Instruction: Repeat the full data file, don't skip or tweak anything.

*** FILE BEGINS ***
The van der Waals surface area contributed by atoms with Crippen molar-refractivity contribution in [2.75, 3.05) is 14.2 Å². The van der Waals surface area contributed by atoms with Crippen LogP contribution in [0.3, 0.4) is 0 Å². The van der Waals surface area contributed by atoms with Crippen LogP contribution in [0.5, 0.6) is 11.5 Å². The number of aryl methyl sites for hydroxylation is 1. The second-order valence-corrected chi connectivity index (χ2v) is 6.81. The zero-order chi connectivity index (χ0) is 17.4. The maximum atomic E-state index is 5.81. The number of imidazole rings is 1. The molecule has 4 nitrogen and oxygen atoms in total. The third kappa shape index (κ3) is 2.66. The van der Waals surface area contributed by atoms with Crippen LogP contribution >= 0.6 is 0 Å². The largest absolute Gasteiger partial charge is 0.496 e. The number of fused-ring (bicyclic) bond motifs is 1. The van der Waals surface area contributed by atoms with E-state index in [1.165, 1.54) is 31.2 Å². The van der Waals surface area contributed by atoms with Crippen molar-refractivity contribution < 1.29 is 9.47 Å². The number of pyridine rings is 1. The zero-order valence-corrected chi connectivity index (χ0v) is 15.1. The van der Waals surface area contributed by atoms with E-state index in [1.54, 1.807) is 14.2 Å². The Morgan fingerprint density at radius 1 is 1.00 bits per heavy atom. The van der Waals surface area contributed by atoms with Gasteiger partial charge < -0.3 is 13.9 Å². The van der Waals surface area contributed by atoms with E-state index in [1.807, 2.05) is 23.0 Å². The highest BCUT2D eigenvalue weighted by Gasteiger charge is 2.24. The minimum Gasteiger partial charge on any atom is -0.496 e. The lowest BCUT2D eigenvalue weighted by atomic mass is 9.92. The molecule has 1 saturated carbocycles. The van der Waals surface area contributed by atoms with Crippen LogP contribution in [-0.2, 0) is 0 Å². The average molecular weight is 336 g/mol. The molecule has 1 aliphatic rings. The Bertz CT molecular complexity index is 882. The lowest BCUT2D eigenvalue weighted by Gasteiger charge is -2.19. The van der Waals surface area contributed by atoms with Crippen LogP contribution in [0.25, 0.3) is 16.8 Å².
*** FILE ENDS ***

The van der Waals surface area contributed by atoms with Crippen molar-refractivity contribution in [2.75, 3.05) is 14.2 Å². The van der Waals surface area contributed by atoms with Crippen LogP contribution in [0.3, 0.4) is 0 Å². The van der Waals surface area contributed by atoms with Crippen LogP contribution in [0.5, 0.6) is 11.5 Å². The number of aryl methyl sites for hydroxylation is 1. The second-order valence-corrected chi connectivity index (χ2v) is 6.81. The zero-order chi connectivity index (χ0) is 17.4. The maximum atomic E-state index is 5.81. The number of imidazole rings is 1. The molecule has 4 nitrogen and oxygen atoms in total. The third kappa shape index (κ3) is 2.66. The van der Waals surface area contributed by atoms with Crippen LogP contribution >= 0.6 is 0 Å². The largest absolute Gasteiger partial charge is 0.496 e. The number of fused-ring (bicyclic) bond motifs is 1. The van der Waals surface area contributed by atoms with E-state index in [1.165, 1.54) is 31.2 Å². The van der Waals surface area contributed by atoms with Crippen molar-refractivity contribution < 1.29 is 9.47 Å². The number of pyridine rings is 1. The zero-order valence-corrected chi connectivity index (χ0v) is 15.1. The van der Waals surface area contributed by atoms with E-state index in [1.54, 1.807) is 14.2 Å². The Morgan fingerprint density at radius 1 is 1.00 bits per heavy atom. The van der Waals surface area contributed by atoms with Gasteiger partial charge < -0.3 is 13.9 Å². The van der Waals surface area contributed by atoms with E-state index in [1.807, 2.05) is 23.0 Å². The highest BCUT2D eigenvalue weighted by Gasteiger charge is 2.24. The minimum Gasteiger partial charge on any atom is -0.496 e. The lowest BCUT2D eigenvalue weighted by atomic mass is 9.92. The molecule has 1 saturated carbocycles. The van der Waals surface area contributed by atoms with Crippen LogP contribution in [-0.2, 0) is 0 Å². The average molecular weight is 336 g/mol. The molecule has 1 aliphatic rings. The Bertz CT molecular complexity index is 882. The lowest BCUT2D eigenvalue weighted by Gasteiger charge is -2.19. The van der Waals surface area contributed by atoms with Crippen LogP contribution in [0.25, 0.3) is 16.8 Å².